Christopher Lane has a fascinating history of agnosticism in the New Humanist, an ode to doubt. :
Then [in the Victorian era] as now, doubt requires strength – it is not an easy or straightforward position to maintain.
The impact of such doubt grew on both sides of the Atlantic, with subscription rates for freethinking journals rising substantially and a growing number of articles appearing on the topic. … The idea that doubt was a sin and a moral failing, still widely held in the 1850s, gave way to a new and different emphasis: doubt was instead an intellectual obligation, even an ethical necessity. It represented a principled position. It was not a sign of emotional weakness or a moral failing, but exactly the reverse. …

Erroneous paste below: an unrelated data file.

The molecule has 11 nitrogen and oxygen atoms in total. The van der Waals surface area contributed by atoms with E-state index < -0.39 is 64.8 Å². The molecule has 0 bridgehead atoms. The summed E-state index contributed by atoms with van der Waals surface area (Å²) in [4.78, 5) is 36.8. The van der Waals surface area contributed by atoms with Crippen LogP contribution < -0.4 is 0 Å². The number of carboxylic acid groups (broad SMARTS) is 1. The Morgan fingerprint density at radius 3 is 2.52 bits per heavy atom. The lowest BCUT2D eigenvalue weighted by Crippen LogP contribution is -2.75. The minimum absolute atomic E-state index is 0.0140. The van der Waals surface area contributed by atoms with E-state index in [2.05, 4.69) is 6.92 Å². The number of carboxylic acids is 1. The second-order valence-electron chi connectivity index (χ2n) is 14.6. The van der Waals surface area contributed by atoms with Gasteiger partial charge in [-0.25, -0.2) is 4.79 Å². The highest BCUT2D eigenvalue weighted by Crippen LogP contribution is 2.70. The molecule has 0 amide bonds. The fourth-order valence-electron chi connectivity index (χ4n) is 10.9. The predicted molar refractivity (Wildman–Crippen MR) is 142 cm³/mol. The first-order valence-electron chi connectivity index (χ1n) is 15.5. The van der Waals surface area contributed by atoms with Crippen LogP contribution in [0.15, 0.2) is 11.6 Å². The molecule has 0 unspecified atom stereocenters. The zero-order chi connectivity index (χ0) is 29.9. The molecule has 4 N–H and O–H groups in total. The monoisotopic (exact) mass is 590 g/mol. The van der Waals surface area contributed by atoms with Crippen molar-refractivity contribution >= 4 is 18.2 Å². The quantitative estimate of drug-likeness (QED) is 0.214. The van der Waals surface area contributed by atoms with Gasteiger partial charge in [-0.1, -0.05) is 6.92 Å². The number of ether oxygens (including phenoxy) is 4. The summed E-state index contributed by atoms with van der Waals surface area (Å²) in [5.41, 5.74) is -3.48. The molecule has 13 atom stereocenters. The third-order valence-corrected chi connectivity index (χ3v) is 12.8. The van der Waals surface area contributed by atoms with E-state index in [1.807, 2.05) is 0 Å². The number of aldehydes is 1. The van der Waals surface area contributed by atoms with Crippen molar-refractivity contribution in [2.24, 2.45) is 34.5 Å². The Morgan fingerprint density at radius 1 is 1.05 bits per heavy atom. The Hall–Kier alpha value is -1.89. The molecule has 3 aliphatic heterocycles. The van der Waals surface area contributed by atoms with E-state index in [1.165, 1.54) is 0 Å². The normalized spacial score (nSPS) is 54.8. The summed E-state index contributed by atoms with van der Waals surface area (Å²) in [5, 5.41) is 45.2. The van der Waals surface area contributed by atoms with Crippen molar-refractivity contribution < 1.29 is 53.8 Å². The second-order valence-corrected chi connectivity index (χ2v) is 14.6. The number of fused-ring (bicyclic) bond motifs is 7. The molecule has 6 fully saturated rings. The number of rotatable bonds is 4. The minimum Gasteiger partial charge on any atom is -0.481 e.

Yet it was Thomas Huxley, Darwin’s staunchest defender (and so-called bulldog), who not only coined the adjective “agnostic” in 1869, but argued strenuously for a seemingly oxymoronic “agnostic faith”. Huxley stated his rationale and advice clearly: “In matters of the intellect, follow your reason as far as it will take you. [But] do not pretend that conclusions are certain which are not demonstrated or demonstrable.”
The whole essay is worth reading, and I look forward to getting my hands on Lane’s book The Age of Doubt, of which this essay is an excerpt.